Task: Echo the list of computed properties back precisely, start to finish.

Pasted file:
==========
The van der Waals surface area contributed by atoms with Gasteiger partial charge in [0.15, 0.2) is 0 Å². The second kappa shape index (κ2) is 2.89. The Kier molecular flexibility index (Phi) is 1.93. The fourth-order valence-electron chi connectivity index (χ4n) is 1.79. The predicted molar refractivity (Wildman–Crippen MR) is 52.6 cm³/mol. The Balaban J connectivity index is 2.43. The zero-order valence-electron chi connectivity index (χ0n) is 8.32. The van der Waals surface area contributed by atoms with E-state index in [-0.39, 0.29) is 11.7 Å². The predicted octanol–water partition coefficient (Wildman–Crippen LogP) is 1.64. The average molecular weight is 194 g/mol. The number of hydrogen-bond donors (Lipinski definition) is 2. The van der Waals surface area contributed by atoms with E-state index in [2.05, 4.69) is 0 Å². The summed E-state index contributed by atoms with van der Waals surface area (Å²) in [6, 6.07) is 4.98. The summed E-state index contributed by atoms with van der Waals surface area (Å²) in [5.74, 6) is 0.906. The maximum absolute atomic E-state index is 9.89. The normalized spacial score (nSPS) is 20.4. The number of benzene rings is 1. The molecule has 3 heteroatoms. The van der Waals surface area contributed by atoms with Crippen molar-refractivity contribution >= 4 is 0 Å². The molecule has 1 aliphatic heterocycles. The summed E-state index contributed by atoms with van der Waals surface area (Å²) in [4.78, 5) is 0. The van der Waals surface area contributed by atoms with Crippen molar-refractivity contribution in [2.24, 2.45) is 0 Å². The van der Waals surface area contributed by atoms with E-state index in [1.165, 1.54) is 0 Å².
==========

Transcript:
The van der Waals surface area contributed by atoms with Gasteiger partial charge in [0.15, 0.2) is 0 Å². The second kappa shape index (κ2) is 2.89. The Kier molecular flexibility index (Phi) is 1.93. The fourth-order valence-electron chi connectivity index (χ4n) is 1.79. The predicted molar refractivity (Wildman–Crippen MR) is 52.6 cm³/mol. The Balaban J connectivity index is 2.43. The zero-order valence-electron chi connectivity index (χ0n) is 8.32. The van der Waals surface area contributed by atoms with E-state index in [-0.39, 0.29) is 11.7 Å². The predicted octanol–water partition coefficient (Wildman–Crippen LogP) is 1.64. The average molecular weight is 194 g/mol. The number of hydrogen-bond donors (Lipinski definition) is 2. The van der Waals surface area contributed by atoms with E-state index in [2.05, 4.69) is 0 Å². The summed E-state index contributed by atoms with van der Waals surface area (Å²) in [6, 6.07) is 4.98. The summed E-state index contributed by atoms with van der Waals surface area (Å²) in [5.74, 6) is 0.906. The maximum absolute atomic E-state index is 9.89. The normalized spacial score (nSPS) is 20.4. The number of benzene rings is 1. The molecule has 3 heteroatoms. The van der Waals surface area contributed by atoms with Crippen molar-refractivity contribution >= 4 is 0 Å². The molecule has 1 aliphatic heterocycles. The summed E-state index contributed by atoms with van der Waals surface area (Å²) in [4.78, 5) is 0. The van der Waals surface area contributed by atoms with Crippen molar-refractivity contribution in [2.24, 2.45) is 0 Å². The van der Waals surface area contributed by atoms with E-state index in [1.165, 1.54) is 0 Å².